News

Exports crucial to growth

by
February 06, 2018

The fruit industry needs change to continue to compete beyond 2020.

As you read this article, tens of thousands of tonnes of pears will be making their way off trees and into fruit bins across the Goulburn Valley.

Traditionally it starts with the Williams Bon Chretien, which is a processing pear, then moves on to the Packham pear, more bred for the fresh market.

After that, the pickers move onto the apple blocks, harvesting the bright green Granny Smiths and the crisp, red blush Galas, before moving onto the world-famous Pink Lady apples.

The fruit industry has been a major reason for Shepparton’s existence for more than 100 years.

The combination of climate, abundant water and soil type makes the Goulburn Valley ideal for stone (peach, nectarine, apricot) and pome (apple, pear) fruit production.

When these commodities are going well, Greater Shepparton does well.

The industry has transitioned from a reliance on processing varieties to more of a focus on the fresh market.

A fantastic development for this region in recent months has been the approval of an import protocol for Australian stone fruit to China.

An import protocol for apples to China is in the pipeline.

If we are to keep the world buying the product of our water, sunshine and land, we need to consider carefully how the fruit industry will operate into the future.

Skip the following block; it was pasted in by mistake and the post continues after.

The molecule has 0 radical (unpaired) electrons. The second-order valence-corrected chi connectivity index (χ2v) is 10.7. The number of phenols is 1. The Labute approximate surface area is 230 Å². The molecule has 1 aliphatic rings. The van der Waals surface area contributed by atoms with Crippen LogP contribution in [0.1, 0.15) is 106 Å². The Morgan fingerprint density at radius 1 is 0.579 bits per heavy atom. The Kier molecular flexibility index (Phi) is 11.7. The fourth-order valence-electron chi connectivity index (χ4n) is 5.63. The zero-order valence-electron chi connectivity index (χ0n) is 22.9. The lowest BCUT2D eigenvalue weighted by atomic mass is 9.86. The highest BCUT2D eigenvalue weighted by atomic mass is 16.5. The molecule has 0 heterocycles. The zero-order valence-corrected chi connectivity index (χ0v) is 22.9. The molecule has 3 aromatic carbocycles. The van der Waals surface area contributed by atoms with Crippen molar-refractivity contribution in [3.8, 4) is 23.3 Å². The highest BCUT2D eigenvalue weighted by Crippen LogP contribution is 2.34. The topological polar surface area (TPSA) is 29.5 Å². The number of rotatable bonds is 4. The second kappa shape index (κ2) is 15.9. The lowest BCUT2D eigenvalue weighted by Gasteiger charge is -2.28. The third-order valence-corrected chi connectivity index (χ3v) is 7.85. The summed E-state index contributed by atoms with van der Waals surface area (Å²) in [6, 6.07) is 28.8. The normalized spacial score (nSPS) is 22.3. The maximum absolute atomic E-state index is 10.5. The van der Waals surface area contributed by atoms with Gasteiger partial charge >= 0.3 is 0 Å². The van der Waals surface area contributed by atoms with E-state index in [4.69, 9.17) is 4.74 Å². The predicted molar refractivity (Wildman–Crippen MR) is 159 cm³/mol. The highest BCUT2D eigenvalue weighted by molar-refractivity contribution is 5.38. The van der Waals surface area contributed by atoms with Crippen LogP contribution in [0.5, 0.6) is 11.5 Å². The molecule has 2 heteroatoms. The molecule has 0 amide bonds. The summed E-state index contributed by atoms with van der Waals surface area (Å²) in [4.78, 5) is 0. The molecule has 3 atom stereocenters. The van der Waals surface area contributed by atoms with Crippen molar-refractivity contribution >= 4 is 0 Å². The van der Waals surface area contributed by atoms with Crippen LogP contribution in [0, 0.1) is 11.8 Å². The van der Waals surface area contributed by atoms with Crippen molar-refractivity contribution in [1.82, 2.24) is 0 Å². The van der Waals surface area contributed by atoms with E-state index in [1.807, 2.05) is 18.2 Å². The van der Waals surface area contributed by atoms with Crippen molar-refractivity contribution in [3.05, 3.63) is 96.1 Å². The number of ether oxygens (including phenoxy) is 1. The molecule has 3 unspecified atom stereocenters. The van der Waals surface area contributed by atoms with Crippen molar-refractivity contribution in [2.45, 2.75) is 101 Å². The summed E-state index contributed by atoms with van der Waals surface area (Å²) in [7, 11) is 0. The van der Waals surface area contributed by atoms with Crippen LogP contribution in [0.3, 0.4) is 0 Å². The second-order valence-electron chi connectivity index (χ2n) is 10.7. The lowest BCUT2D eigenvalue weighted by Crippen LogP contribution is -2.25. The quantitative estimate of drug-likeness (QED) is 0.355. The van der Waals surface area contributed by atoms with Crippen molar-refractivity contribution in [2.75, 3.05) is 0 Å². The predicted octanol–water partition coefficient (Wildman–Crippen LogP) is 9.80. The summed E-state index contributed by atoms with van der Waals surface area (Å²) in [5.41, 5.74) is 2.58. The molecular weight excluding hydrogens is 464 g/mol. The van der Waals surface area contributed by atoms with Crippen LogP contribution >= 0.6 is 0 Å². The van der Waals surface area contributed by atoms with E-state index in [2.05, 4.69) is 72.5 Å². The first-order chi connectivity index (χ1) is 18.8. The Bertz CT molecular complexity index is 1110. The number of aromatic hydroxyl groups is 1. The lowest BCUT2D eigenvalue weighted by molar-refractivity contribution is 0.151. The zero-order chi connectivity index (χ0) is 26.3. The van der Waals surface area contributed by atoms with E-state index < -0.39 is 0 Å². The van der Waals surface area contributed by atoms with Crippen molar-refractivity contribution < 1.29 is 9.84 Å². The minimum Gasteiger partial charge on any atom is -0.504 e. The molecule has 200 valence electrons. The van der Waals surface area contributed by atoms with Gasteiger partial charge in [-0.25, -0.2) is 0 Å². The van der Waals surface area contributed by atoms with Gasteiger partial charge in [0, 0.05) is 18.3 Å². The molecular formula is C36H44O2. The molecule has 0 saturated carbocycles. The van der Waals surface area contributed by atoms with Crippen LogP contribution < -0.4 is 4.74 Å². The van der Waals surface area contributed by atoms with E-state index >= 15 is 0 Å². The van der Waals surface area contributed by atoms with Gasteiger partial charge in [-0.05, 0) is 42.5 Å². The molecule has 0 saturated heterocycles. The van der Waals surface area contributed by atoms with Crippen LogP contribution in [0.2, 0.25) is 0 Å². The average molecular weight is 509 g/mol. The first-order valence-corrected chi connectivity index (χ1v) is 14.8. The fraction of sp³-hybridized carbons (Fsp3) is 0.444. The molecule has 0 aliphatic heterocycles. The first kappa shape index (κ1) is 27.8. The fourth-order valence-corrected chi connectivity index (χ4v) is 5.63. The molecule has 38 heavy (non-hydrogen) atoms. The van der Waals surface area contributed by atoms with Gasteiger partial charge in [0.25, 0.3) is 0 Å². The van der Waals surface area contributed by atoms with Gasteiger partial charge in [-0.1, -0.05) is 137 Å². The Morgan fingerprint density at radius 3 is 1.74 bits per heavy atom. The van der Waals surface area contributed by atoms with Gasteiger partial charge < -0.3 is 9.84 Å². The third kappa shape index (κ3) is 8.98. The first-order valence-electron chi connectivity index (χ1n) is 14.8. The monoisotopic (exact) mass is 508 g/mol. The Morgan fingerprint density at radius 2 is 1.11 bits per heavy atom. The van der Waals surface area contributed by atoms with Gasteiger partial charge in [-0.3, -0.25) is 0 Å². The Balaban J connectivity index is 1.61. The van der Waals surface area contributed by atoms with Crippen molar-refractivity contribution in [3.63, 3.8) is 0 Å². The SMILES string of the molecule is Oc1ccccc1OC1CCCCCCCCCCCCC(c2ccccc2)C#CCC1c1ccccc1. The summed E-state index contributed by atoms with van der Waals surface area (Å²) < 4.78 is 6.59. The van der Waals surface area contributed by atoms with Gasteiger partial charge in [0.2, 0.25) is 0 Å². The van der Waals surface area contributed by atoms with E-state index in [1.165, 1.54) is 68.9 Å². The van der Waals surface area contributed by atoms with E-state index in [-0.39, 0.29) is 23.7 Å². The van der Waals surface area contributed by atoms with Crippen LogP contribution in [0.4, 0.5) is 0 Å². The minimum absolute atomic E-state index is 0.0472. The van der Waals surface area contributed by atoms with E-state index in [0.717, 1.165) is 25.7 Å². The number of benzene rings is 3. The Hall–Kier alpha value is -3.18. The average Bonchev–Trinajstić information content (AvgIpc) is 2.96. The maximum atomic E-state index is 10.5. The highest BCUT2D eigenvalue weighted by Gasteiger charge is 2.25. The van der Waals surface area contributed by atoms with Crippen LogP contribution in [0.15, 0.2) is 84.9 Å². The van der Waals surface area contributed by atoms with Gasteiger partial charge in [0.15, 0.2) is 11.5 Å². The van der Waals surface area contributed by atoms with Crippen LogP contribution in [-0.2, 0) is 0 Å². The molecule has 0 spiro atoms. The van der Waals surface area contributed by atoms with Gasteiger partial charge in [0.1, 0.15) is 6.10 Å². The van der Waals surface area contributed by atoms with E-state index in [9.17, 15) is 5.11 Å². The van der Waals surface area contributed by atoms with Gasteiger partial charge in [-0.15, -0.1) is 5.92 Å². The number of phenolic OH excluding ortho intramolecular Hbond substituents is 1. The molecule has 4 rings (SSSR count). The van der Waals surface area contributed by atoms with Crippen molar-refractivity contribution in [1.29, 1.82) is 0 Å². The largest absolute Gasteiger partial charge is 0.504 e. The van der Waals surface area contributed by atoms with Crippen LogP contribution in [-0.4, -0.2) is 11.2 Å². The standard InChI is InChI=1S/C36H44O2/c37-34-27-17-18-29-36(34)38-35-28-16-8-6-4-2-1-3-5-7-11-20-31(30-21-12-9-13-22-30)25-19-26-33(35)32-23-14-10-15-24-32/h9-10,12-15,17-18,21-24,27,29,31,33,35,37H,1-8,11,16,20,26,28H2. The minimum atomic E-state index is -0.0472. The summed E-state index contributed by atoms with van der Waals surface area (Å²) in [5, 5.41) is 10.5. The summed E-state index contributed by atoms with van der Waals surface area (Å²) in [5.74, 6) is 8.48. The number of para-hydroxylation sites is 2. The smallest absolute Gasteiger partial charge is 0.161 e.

Export is required to grow the industry and, in global markets, we face significant challenges competing against the likes of Chile and South Africa. Key challenges are managing costs and standardising quality.

A recent Apple and Pear Australia study has found on average it costs $1.06 a kilogram to store, pack and grade apples in Australia.

Though there are no real benchmarks, this is assumed to be quite high, and most likely due to many small to medium-sized operations not having the scale to invest in state-of-the-art grading and packing technology.

The report, Packhouse Optimisation Project, found costs could be reduced by 50 per cent to 75 per cent, but large volumes of fruit were needed to justify the investment in the required technology.

Orchard businesses will need to work more closely together in the future if fruit production and packing efficiency are to be maximised.

With domestic demand satisfied, fruit industry growth requires a competitively priced and high-quality Australian product in export markets.

â– Sam Birrell is chief executive of the Committee for Greater Shepparton

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